Negotiating an increasingly intolerant Mumbai
In Mumbai, this is a shocker. A young journalist working on a shooting assignment at an abandoned textile mill in the heart of Mumbai is dragged away by a gang of hoodlums and gang-raped till she falls unconscious.
In Mumbai, this is a shocker. A young journalist working on a shooting assignment at an abandoned textile mill in the heart of Mumbai is dragged away by a gang of hoodlums and gang-raped till she falls unconscious. It was not very late hour. Possibly 6.30-7.00 pm, when she and her colleague thought they could get the soft light for capturing the archways of the mysterious, crumbling Shakti Mills. The end result of the shooting assignment was not romantic. It was horrific.
Mumbai has slowly but surely lost its liberal, industrial culture. There was a time when women production journalists from Times of India and Indian Express caught the last train home at 1.00 am after they had put the edition to bed. By the mid-nineties, a couple of cases of suburban auto-drivers making passes at late night commuters changed all that. The Times of India started a dormitory for women working late; other media groups arranged car drops for those who worked late.
Working conditions for journalists in the field have gradually become tougher and more risk-prone. This has also come with the advent of television where the heavy, visible gear of TV cameras and OB vans has often made them the target of irate crowds. A fire in Dadar a couple of years ago, for instance, resulted in angry residents turning on a couple of camera crews when the fire tenders did not arrive on time. Petty power brokers and politicians too have increasingly bludgeoned journalists in retaliation when exposed.
The police have not made the streets any safer, and have worked in cahoots with petty criminals and thugs. For instance, for the last few years the decrepit Shakti Mills, lying abandoned by the owners over development disputes, had become the happy hunting grounds for drug distributors, illegal hooch and other criminal elements. The N M Joshi Marg police station, less than a kilometre away, was well aware of what was happening, but did precious little to ensure the management secure the mill’s boundaries.
In these circumstances, journalists, especially those new to the profession have to tread with caution. There is no routine to the job, and there is a new assignment everyday which takes them to new and strange localities. The Mumbaikar still treats media representatives with respect; but with the increase in lumpen and criminal elements, security and safety is definitely an issue. Keeping the office posted of when and where the scribe is venturing, avoiding late hours and working in pairs of photographer-reporter combinations definitely helps.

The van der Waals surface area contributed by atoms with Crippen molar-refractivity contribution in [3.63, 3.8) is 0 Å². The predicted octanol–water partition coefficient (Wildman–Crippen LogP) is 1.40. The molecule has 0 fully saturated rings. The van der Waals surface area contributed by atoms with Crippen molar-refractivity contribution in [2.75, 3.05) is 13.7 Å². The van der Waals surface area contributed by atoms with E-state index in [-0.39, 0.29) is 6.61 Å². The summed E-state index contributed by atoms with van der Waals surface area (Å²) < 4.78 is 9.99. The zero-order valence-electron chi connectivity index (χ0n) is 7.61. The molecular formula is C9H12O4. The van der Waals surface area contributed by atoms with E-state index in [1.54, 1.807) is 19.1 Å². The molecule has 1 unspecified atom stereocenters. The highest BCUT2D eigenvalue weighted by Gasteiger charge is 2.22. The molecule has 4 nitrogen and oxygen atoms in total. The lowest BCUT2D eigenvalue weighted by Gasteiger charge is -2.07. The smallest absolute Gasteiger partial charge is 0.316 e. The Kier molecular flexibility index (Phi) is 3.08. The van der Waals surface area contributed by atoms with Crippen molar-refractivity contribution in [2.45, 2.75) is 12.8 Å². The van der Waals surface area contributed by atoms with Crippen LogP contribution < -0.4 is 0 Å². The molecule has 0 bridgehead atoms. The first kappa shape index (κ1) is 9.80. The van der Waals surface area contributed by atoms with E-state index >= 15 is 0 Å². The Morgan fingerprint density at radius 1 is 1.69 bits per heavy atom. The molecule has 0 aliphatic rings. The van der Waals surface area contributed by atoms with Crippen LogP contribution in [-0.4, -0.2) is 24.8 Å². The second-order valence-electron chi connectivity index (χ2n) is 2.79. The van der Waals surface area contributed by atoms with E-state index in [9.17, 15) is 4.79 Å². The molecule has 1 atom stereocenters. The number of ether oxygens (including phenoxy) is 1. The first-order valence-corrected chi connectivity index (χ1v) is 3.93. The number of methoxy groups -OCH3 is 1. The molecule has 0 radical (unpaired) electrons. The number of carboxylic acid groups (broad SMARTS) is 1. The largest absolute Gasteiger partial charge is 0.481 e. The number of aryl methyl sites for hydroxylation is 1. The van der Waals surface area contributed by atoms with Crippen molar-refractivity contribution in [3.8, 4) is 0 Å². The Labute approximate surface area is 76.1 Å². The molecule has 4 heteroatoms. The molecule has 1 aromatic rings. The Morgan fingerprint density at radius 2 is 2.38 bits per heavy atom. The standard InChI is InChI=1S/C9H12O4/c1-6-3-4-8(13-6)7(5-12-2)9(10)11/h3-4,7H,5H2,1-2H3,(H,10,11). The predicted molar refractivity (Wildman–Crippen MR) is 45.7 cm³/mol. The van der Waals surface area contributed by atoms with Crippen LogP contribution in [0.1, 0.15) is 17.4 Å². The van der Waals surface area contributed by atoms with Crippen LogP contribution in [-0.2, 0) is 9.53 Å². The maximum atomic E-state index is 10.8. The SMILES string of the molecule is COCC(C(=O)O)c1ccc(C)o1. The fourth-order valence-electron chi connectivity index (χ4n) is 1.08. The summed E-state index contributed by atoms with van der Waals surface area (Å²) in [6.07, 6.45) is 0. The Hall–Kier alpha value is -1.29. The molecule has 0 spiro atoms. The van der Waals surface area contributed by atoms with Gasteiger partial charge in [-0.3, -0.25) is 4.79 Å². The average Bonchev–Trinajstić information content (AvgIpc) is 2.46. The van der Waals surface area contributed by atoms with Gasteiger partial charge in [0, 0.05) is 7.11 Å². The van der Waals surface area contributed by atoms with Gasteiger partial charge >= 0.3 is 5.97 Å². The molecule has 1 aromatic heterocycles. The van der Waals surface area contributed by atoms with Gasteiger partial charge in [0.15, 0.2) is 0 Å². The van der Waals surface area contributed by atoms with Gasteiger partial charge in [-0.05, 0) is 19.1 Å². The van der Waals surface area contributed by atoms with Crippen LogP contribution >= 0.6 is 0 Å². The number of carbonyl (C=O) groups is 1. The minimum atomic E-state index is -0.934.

Again, discretion is the better part of valour, and it may not be advisable to leap into a highly explosive situation — like a communal clash or a police-community fracas without contacts or cover. As discussed, frustrated groups or mobs often turn their ire on a TV unit or a reporter if they perceive the media is not treating them fairly. A poor IBN-Lokmat channel reporter was beaten black and blue a little over a year ago by a mob of women in a village near Alibaug after they were incited by the village sarpanch that she was ‘reporting’ against the village.
Ultimately it is the responsibility of the media companies to ensure the safety and security of its team. Sending reporters on foot and alone in emotionally charged situations or risk-prone areas must be replaced by assigning vehicles and trained drivers-cum-escorts to ensure reporters leave the scene in time in case danger is sensed. Assigning the coverage of derelict sites to the young women journalist and a photographer by the lifestyle magazine without proper backup was obviously not such a good idea.
In a meeting on Friday evening with journalist organisations, Maharashtra’s Home Minister R R Patil has proposed that media teams working in risk-prone areas will be provided police escorts on request. The proposal is worth considering; but it is a clumsy alternative when reporters have to move fast and anonymously for rapidly-developing stories.
Ultimately, a good survival instinct, common-sense precautions and strong back up by the media organisation will stand the reporter in good stead. And hopefully, this city will once again embrace its tolerant past soon.
-- The author is President, Press Club, Mumbai